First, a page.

Dear Doctor: Now that I'm in my 60s, with an enlarged prostate, I'm noticing ads and solicitations offering the latest and greatest herbal remedies for my prostate health, such as saw palmetto. Do any of these remedies actually work?

Dear Reader: Undoubtedly, you want relief. The much-maligned prostate gland is necessary throughout a man's life for sexual function, but it's generally discussed only as a man ages and it becomes cancerous or, in your case, enlarged. Because the prostate sits at the lower end of the bladder and surrounds the urethra, this enlargement can cause obstruction of urinary flow. This, in turn, causes a slow urinary stream, hesitancy and straining with urination, frequent urination and the need to get up multiple times during the night to urinate.

Many over-the-counter prostate products contain saw palmetto (Serenoa repens), a species of dwarf palm tree that bears fruit. Extracts from the fruit have been used in supplements as far back as ancient Egyptian times to help men with urinary symptoms, and they may work for many possible reasons. For starters, they can inhibit the formation of the prostate-stimulation hormone, dihydrotestosterone, in a way similar to prescription medications Avodart and Proscar. Saw palmetto also may relax the muscles at the lower portion of the bladder, allowing the urine to empty more completely, and may shrink prostate size due to an anti-inflammatory effect.

A 1998 review in the Journal of the American Medical Association analyzed 18 saw palmetto studies involving 2,939 men. The average length of the studies was nine weeks. Among men who took the supplement, the authors found a decrease in urinary frequency and nighttime awakening to urinate, plus an improvement in urine flow. The results were similar to those for the prostate drug Proscar.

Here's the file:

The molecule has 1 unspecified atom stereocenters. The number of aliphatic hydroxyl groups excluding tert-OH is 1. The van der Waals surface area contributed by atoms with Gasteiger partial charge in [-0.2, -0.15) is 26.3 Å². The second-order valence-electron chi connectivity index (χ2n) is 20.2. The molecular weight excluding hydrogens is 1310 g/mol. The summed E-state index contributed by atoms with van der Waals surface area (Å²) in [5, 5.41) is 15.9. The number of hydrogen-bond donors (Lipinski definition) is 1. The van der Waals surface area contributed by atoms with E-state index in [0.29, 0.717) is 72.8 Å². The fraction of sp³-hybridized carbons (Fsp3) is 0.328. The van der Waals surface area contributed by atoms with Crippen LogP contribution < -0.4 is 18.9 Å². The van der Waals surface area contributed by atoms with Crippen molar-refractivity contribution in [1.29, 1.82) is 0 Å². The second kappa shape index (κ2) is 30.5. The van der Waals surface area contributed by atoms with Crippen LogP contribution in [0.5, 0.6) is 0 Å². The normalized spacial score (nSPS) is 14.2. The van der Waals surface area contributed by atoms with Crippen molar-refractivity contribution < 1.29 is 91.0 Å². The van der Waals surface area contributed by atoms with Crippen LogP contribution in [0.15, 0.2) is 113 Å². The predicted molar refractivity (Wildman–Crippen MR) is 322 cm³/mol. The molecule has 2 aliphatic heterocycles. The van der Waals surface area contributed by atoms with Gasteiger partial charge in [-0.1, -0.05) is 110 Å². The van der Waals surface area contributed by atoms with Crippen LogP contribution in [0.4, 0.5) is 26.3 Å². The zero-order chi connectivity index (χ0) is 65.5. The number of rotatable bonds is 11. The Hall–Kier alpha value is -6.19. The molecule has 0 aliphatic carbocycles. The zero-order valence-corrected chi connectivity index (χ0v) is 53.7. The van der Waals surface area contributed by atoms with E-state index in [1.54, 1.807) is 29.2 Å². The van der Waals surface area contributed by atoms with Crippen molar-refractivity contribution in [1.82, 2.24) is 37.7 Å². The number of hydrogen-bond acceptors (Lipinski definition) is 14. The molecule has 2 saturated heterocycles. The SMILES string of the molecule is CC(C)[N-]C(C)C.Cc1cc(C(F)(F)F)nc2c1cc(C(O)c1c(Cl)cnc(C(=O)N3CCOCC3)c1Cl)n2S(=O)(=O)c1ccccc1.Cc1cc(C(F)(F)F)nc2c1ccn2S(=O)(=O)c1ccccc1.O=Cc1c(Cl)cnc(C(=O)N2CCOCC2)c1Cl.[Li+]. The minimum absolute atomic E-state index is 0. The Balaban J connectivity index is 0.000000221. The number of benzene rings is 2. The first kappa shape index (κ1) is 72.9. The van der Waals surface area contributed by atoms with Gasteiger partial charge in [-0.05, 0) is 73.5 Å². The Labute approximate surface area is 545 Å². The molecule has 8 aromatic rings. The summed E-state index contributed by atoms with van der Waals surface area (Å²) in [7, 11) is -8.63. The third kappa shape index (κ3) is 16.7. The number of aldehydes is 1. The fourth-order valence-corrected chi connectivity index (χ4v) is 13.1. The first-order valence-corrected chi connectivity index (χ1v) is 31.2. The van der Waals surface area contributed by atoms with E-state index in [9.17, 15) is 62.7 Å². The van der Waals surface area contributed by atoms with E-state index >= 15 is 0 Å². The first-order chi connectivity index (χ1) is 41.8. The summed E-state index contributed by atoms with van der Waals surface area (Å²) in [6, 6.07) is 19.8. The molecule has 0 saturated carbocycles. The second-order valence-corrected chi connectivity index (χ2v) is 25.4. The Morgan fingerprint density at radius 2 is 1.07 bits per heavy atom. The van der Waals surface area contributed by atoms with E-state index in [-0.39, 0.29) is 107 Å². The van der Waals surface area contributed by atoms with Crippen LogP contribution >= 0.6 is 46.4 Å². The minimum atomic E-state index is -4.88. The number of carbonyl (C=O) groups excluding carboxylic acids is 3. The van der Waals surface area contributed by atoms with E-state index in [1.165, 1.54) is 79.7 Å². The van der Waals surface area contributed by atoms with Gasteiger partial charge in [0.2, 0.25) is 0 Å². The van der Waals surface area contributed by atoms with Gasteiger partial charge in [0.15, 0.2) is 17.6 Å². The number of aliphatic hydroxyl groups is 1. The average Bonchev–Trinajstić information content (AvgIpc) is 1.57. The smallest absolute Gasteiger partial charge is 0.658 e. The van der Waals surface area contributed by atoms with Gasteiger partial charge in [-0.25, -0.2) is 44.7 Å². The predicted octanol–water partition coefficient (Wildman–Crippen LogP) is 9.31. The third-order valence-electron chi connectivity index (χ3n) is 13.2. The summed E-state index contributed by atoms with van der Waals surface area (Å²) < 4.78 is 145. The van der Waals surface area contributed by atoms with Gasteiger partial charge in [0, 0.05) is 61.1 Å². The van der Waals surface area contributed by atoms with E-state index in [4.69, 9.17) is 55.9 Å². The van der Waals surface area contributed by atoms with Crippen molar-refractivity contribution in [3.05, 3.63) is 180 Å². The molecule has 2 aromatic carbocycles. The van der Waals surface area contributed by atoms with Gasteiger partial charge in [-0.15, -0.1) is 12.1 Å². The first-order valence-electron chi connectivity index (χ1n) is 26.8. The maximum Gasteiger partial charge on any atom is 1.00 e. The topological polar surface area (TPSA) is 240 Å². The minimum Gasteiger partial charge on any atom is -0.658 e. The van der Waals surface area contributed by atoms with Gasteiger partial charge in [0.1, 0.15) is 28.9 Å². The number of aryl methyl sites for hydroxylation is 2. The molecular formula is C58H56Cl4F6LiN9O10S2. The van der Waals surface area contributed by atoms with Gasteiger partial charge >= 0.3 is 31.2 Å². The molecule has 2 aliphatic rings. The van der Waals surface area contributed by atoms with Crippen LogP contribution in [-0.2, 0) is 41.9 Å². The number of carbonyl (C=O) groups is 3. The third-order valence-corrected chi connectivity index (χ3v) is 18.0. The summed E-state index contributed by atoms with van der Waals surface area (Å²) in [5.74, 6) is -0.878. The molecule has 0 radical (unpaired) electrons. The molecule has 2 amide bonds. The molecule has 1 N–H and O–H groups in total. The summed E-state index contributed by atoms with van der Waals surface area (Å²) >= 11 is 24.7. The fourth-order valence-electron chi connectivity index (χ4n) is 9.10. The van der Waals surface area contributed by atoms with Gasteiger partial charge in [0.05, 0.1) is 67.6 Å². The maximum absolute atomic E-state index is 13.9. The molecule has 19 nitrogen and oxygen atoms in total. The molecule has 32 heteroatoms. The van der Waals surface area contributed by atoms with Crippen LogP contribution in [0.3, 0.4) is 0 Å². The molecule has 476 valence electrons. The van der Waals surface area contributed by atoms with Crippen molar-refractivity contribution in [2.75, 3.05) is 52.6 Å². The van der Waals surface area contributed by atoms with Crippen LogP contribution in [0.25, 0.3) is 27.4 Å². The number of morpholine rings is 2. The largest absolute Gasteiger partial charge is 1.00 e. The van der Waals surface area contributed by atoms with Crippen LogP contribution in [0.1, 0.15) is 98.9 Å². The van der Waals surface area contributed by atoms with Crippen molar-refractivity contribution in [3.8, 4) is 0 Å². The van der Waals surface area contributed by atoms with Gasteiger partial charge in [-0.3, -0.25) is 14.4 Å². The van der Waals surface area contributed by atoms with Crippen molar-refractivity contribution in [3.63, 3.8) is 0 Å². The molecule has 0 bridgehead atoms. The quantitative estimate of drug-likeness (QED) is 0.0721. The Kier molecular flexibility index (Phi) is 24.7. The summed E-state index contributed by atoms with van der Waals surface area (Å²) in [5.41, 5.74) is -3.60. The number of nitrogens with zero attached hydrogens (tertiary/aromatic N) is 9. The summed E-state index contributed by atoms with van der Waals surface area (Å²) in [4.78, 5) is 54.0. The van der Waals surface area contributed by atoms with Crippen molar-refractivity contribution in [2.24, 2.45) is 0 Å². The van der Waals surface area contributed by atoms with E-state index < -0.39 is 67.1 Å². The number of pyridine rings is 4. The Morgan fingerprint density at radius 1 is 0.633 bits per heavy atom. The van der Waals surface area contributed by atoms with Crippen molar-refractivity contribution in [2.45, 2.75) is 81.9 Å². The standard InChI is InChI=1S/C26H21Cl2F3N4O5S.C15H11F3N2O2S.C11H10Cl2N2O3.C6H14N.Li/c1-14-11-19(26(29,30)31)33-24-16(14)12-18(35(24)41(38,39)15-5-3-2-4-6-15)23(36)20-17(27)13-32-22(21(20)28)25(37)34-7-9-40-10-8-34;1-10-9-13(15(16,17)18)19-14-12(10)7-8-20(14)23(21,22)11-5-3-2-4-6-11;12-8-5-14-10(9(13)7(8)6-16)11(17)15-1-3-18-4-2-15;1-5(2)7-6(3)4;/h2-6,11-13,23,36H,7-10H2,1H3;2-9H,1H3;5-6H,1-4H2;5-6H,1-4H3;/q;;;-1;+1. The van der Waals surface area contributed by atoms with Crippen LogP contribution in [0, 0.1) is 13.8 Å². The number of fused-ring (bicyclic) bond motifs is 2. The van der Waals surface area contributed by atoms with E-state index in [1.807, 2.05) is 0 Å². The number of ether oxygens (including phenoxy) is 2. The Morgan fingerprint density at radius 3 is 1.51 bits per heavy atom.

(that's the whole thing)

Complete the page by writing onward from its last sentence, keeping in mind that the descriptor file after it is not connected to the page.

But results of a 2012 review using data from different medical sources were more mixed. In 32 studies involving 5,076 men using either saw palmetto or a placebo, some studies showed benefit, but not all. The average length of these studies was 29 weeks. The authors concluded that, in general, saw palmetto did not show a significant degree of benefit. Note, however, that one proprietary blend, called Permixon, has shown benefit in multiple European studies.

My opinion is that saw palmetto likely does have a mild beneficial effect. The biggest side effect can be a decrease in libido.

Now let's take look at other supplements touted for prostate health.

Stinging nettle (Urtica dioica) has been shown to shrink prostate size in rats, and a 2005 placebo-controlled study of 620 men in Iran linked the herb to an improvement of urinary flow and less urine retention in the bladder. These results have not been replicated in other studies, however.

Pumpkin seed oil has shown benefit in rats, but no good studies have been done in humans.

Selenium -- at higher levels in the bloodstream -- has been associated with a lower risk of prostate cancer. However, no good studies of selenium and prostate enlargement are available.

Ginger may decrease prostate size, but -- again -- no good studies have shown that it reduces symptoms in humans.

Lastly, vitamin E, which had been used in many supplements, has been linked to an increase in the risk of prostate cancer.

The upshot? Although many supplements and vitamins may benefit the prostate, they can have side effects and need to be studied further.

Send your questions to askthedoctors@mednet.ucla.edu, or write: Ask the Doctors, c/o Media Relations, UCLA Health, 924 Westwood Blvd., Suite 350, Los Angeles, CA, 90095. 

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